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Fish vs. Plant Omega-3sFish vs. Plant Omega-3s

December 29, 2009

1 Min Read
Fish vs. Plant Omega-3s

Weve all heard the amazing health benefits of omega-3 essential fatty acids (EFAs); they are good for the heart, mood, joints, eyes, etc. What is still being debated, however, is which omega-3 offers the most benefits. An article in Time said the omega-3s with the most health benefits are the two long chain fatty acids docosahexaenoic (DHA) and eicosapentaenoic (EPA), found in fish like salmon and mackerel. They say the omega-3s from plant sources like flax seeds, olive oil and some leafy greens provide benefits, but not as much as those from fish.  They quote Dariush Mozaffarian, an assistant professor of medicine and epidemiology at Harvard Medical School as saying, For plant-derived omega-3s, the suggestive evidence is unconvincing and more research needs to be done to make stronger claims."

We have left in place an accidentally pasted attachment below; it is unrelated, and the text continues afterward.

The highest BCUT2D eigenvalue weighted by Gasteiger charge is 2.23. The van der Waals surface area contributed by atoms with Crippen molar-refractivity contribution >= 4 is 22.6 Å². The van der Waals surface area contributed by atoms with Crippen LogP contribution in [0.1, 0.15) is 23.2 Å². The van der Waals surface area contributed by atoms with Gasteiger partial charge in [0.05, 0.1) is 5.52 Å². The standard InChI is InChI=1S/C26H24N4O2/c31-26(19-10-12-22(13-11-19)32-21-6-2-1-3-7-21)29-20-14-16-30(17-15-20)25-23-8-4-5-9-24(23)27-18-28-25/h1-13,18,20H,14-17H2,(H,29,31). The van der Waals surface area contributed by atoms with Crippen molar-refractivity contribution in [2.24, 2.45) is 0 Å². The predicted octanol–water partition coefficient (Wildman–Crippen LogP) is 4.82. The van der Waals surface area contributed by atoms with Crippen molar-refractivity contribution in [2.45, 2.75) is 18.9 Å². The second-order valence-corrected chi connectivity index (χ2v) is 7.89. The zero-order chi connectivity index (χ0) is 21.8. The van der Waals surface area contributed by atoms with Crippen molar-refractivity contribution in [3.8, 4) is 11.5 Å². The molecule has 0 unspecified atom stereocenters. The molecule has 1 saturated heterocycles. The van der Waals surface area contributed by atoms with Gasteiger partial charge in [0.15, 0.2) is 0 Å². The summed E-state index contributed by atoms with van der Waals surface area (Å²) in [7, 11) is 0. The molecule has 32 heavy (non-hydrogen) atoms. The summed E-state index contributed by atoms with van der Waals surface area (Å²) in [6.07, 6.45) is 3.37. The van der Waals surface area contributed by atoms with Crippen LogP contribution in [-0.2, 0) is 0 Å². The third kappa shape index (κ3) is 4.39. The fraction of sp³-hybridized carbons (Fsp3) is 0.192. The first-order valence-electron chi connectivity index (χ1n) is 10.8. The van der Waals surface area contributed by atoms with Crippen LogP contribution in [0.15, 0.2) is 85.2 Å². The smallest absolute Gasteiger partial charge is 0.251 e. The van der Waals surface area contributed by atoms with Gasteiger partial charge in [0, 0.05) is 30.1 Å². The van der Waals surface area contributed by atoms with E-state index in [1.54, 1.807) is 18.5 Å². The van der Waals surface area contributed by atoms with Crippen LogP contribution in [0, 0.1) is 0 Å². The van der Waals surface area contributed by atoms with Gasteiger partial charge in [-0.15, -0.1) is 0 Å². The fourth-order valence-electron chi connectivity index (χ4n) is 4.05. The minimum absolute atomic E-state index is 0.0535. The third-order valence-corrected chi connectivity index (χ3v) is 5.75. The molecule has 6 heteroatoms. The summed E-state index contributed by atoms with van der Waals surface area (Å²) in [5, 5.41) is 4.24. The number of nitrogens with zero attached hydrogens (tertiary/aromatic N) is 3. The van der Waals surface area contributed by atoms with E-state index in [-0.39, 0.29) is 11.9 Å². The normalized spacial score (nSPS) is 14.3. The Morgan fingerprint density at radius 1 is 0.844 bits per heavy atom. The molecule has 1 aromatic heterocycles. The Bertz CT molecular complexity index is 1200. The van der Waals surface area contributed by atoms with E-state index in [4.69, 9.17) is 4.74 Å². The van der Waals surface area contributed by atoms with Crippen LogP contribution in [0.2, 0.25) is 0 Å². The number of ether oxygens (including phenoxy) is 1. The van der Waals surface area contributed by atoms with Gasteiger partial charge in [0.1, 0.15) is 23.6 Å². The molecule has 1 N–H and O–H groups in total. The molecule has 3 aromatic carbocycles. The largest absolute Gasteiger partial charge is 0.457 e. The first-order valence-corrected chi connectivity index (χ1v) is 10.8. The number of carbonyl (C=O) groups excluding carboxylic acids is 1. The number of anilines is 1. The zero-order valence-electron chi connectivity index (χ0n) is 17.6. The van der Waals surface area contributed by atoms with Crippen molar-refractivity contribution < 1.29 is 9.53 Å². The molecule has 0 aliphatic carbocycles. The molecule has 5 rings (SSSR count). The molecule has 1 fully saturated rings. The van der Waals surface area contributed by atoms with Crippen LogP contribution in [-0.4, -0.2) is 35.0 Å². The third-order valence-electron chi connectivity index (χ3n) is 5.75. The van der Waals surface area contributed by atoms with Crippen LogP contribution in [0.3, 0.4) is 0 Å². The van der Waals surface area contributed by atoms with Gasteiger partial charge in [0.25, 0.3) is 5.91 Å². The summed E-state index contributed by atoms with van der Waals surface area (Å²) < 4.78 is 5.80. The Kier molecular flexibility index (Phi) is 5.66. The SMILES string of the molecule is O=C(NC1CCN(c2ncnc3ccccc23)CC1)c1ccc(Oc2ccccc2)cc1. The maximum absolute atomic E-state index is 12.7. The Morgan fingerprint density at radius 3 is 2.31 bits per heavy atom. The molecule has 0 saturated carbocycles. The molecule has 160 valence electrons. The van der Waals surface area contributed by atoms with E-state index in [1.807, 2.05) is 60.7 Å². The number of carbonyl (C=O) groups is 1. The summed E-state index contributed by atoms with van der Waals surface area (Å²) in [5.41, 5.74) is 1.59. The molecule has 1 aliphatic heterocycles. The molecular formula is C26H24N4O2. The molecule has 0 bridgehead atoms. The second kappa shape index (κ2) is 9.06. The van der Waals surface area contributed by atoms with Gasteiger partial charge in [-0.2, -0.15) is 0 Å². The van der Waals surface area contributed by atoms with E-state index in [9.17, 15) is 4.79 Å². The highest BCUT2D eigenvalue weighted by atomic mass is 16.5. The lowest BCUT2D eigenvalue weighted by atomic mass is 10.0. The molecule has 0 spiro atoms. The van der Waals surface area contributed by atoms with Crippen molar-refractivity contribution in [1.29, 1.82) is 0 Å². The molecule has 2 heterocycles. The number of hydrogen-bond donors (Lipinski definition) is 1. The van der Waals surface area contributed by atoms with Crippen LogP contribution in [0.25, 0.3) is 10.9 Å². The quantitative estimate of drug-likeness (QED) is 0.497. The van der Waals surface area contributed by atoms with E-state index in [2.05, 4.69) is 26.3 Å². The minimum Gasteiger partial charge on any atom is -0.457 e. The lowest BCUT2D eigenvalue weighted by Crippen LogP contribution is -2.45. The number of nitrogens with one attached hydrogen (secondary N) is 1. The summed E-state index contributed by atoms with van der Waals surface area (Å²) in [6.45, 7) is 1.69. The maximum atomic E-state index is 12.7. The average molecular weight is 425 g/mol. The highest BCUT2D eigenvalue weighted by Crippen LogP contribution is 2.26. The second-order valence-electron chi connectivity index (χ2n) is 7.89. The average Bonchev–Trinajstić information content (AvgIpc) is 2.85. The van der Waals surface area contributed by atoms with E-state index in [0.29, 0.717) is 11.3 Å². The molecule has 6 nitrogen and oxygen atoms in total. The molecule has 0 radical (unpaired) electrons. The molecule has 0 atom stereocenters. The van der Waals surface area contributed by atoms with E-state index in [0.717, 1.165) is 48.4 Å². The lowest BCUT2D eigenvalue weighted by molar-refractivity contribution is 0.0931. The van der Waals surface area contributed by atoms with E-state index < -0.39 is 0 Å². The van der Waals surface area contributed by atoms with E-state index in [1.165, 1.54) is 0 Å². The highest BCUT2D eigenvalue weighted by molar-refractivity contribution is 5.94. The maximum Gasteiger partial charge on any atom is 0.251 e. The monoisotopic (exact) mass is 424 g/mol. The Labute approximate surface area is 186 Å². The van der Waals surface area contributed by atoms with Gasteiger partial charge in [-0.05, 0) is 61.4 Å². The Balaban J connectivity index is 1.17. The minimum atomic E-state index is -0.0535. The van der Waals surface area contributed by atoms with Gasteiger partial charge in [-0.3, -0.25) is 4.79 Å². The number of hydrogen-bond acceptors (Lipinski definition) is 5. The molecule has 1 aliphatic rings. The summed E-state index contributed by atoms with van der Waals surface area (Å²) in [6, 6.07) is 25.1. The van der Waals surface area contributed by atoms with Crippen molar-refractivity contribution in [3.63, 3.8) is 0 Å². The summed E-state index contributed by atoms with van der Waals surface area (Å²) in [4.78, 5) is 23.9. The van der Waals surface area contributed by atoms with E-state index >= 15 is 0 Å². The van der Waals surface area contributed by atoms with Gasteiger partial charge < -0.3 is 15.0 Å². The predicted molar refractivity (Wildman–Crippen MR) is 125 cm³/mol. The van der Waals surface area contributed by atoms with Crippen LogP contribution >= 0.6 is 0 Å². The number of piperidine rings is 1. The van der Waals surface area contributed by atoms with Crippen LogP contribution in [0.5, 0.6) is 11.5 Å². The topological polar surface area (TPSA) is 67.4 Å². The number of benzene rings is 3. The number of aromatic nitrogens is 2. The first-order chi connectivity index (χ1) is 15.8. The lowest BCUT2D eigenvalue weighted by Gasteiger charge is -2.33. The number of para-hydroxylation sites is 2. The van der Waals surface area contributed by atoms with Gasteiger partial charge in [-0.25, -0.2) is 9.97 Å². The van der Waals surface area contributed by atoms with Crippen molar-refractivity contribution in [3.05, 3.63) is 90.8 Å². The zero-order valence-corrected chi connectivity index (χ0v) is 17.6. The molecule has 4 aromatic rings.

The article also discusses the European Union debate on the difference is fish- or plant-sourced omega-3s. In 2007, the European Parliament passed a law allowing food products to contain health benefit claims of omega-3s without having to differentiate between the plant-derived and fish-derived kinds. The claims are under a trial period due to expire in January 2010, when the Parliament will review the statue. Some experts quoted in the article said they are worried companies have been using plant-derived omega-3s, but using health claims proven to come from fish-sourced fatty acids.

In the United States, FDA also does not require food manufactures to state where the omega-3 are sourced, but the big debate stateside has been with mercury and toxicity, says the article.

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